Atlantic Sharpnose Shark
This small shark is the most commonly caught species during our survey because it is ubiquitous in this region. In the right depths, it is not uncommon for us to catch around 50 of these small sharks per set of 100 hooks.

Population status: Due to their abundance in the western North Atlantic, their population status is not considered to be of great concern. Apart from humans, Atlantic sharpnose sharks also have other, larger sharks to fear as predators.

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Shark Sighting: What It’s Like Cruising for Sharks

Posted On August 5, 2013 by

hammerhead shark

Hammerhead shark caught for a population survey. Photo: Claudia Friess / Ocean Conservancy

While most people out on the water are trying to avoid sharks, I’m on a boat that’s looking for them. We’re trying to find out which shark species are doing well and which ones are in trouble.

The answer: it’s complicated. But one important piece of evidence is the information collected on scientific surveys of population abundance, like the one I’m on right now.

It’s my third year as a volunteer on the science crew with the National Oceanic and Atmospheric Administration. I am currently on the NOAA ship OREGON II, a 170-foot research vessel with its home port in Pascagoula, Miss.

This is the first leg of the annual shark and red snapper bottom longline survey. The survey is conducted in the U.S. Gulf of Mexico from South Texas to the Florida Keys and along the East Coast up to Cape Hatteras, N.C. That’s a total of four legs lasting two weeks each.

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Can’t Get Enough of Sharks? Check Out Our Best Shark Posts

Posted On August 2, 2013 by

Lemon Shark

Credit: Jillian Morris

“SHARK!” Does the word conjure up images of a fin slicing toward you in the open ocean or on the edge of your seat completely absorbed in one of the year’s best television specials?

In preparation for Shark Week, which starts this Sunday, we’ve put together a roundup of some of our best shark blog posts from the past year:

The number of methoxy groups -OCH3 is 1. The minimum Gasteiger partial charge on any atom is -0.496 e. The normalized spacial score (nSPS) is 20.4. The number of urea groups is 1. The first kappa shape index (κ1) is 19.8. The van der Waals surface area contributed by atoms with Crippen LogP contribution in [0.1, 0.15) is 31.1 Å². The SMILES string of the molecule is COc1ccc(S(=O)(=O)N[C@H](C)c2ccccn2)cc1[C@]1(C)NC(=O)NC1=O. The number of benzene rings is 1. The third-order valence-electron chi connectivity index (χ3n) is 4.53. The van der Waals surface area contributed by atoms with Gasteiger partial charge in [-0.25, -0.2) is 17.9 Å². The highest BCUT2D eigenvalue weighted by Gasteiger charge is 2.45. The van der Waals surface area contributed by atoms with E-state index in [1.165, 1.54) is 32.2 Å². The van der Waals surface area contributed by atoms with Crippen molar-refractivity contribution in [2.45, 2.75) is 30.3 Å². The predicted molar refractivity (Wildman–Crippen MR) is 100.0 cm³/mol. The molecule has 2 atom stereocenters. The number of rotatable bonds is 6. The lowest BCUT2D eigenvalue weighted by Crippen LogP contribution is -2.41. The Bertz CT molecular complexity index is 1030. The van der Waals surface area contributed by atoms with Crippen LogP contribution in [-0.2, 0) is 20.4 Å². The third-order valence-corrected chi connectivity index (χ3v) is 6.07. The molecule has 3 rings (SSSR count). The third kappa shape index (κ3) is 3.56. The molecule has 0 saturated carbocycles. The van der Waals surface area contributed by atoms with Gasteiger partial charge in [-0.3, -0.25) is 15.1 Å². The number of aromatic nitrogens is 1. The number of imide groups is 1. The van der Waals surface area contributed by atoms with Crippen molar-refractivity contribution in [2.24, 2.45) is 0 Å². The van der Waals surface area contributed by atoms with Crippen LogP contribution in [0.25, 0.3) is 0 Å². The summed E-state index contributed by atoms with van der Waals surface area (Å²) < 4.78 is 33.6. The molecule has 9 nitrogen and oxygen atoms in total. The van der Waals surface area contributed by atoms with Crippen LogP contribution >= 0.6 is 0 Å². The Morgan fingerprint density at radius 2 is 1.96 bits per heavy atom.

What’s Your Shark IQ? How much do you think you know about sharks? Before taking a deep dive into the world of these complex creatures, test your basic knowledge with our short quiz. Do you know which shark swims the fastest?

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Sharknado: Attacks or Encounters?

Posted On July 12, 2013 by

shark

Credit: Steve Garner via Flickr

If “Sharknado” taught us anything, it’s that shark “attacks” come in a variety of forms.

But some researchers are questioning how we talk about them.

In general, the term shark “attack” is used by the media and the public to describe all kinds of human-shark interaction—even when there’s no harm or injury, according to Christopher Neff of the University of Sydney, Australia and Dr. Robert Hueter, leader of Mote Marine Laboratory’s Center for Shark Research, who released a study earlier this year.

They suggest a new classification for “human–shark incidents” to support more accurate reporting about shark interactions. The categories, according to the press release:

Shark sightings: Sightings of sharks in the water in proximity to people with no physical contact.

Shark encounters: No bite takes place and no humans are injured, but physical contact occurs with a person or an inanimate object holding a person, such as a surfboard or boat. A shark might also bump a swimmer and its rough skin might cause a minor abrasion.

Shark bites: Bites by small or large sharks that result in minor to moderate injuries.

Fatal shark bites: One or more bites causing fatal injuries. The authors caution against using the term “shark attack” unless the motivation and intent of the shark are clearly established by experts, which is rarely possible.